Monday, May 26, 2014

Communicating Math: Amicable Numbers

Amicable numbers are two numbers whose factors, not including the number itself, add up to the same value. For instance, since the time of Pythagoras, 220 and 284 is a common example of a pair of numbers that are amicable. If we add up the factors of 220 and remember not to include 220 we get
1+2+4+5+10+11+20+22+44+55+110 = 284.
Similarly, if we add up the factors, expect itself, of 284 we yield
1+2+4+71+142 = 220.
To find other pairs of amicable numbers, Thabit ibn Qurra came up with some general formulas to do so. If
T(n)=3*(2^n) - 1 (also known as the 321 number),
T(n - 1)=3*(2^(n - 1)) - 1,
9*(2^(2n - 1)) - 1
are prime numbers, then the numbers
(2^n)*T(n)*T(n - 1)
(2^n)*(9*(2^(2n - 1)) - 1)
are amicable. 

As of today, the only values of n that give us amicable numbers following Thabit's stipulations are 2, 4, and 7. On the other hand, these formula's don't work for the thousands of amicable pairs that have been found in recent years. One example is the pair of 1184 and 1210. We are not able to get these two numbers from an integer value n by following Thabit's rules, yet they are still amicable.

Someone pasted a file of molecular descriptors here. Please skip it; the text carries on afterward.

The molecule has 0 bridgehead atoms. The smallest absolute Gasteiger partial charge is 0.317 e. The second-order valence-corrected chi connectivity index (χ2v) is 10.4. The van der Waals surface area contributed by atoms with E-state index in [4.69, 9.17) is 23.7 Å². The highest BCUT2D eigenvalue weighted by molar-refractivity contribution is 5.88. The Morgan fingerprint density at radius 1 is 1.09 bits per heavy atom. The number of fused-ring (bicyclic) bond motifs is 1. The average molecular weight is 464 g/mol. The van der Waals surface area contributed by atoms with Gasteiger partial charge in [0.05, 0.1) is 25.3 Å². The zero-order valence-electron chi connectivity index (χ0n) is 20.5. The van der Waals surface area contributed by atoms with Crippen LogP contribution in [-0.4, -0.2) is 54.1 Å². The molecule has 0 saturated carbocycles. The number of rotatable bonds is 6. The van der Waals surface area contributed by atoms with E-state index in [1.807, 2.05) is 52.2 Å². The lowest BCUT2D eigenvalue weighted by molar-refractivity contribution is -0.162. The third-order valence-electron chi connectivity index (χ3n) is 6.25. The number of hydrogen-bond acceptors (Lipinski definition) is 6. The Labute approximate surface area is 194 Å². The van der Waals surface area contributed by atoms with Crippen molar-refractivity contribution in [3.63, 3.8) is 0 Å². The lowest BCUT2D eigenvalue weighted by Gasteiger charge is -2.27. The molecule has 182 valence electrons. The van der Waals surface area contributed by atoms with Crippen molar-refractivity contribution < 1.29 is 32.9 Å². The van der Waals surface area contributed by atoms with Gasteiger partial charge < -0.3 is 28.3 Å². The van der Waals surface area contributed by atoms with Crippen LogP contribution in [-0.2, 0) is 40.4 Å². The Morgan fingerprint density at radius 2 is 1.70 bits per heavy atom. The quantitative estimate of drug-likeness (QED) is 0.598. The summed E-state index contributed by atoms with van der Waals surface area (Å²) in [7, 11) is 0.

It is interesting to think about why someone would first think to add up factors of a number and try to match the sum of factors for another number. Hundreds of thousands of pairs have been found but will there ever be a sure fire formula that provides two amicable numbers? Are there infinitely many pairs of amicable numbers out there? This concept of amicable numbers is kind of an ongoing mystery that keeps mathematicians curious and searching for more answers. 


1 comment:

  1. You'd want to add a bit more to this to make an exemplar. More of the math behind them, maybe. What I'd like to hear about is what you think about when faced with a simple idea that seems so complex and mysterious the more we look at it.